24 hours bus
Whether working late or partying late, people lacking the stamina for an all-nighter and missing the last train home in Japan are primarily left with two rather expensive options: taxi or hotel.

Well, in the not-so-distant future, the Tokyo Metropolitan Government may provide a more wallet-friendly third option, buses and trains operating 24 hours a day.

On April 16, Governor Naoki Inose announced his intention to have some TOEI bus routes run on a round-the-clock basis. Citing the Shibuya to Roppongi route as one candidate for enhanced service, the governor said he expected 24-hour operations to start by Christmas.

What about the subway, you ask?
Noting the need for maintenance, the governor said 24-hour operations might be difficult, however, he added, “We will extend hours of operation to the extent allowable. For buses though, it should be possible.”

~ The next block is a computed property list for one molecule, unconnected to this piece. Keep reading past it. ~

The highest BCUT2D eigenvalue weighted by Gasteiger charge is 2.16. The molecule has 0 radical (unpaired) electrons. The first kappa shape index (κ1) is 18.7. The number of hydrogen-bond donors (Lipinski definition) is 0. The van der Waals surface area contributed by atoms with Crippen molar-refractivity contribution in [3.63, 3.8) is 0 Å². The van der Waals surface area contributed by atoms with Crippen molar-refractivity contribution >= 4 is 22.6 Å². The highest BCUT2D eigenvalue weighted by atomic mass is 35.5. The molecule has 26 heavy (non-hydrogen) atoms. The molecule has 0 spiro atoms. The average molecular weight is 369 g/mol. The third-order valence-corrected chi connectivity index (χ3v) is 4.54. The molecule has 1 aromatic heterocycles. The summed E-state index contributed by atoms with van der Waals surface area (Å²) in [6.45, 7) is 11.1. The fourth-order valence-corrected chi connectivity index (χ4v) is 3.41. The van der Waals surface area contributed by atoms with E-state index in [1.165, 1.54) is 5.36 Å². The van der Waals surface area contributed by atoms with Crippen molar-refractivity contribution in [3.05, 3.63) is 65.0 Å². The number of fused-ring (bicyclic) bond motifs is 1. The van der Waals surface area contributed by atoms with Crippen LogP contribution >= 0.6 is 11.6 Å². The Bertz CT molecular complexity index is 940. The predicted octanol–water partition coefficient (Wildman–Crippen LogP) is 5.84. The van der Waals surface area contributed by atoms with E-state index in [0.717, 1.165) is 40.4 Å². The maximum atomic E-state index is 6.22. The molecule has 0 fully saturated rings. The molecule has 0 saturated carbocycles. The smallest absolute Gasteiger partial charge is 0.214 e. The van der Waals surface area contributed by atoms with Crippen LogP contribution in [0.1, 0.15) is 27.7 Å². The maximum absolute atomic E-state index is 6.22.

Extended hours for subways and round-the-clock operations for buses would offer up some cheaper alternatives for getting home after a late-night out. Japanese Netizens saw both pluses and minuses in the proposed changes.

“Taxi drivers will be in tears.”
“This will cause inevitable damage to Tokyo’s taxi industry.”
“I would prefer 24-hour buses to trains, then I’ll be able to get home from anywhere!”
“No, don’t do it! It’ll mean more overtime!”
“How about the transportation workers, will they get sufficient breaks? I wouldn’t want to see any accidents.”
“They should run the Yamanote line 24 hours a day.”

Response to the idea has been generally positive, however some worry that the “I-have-to-catch-the-last-train” excuse for bailing out of compulsory work get-togethers or boring parties will no longer be valid.

How about you, are you for or against the idea?
[ Read in Japanese ]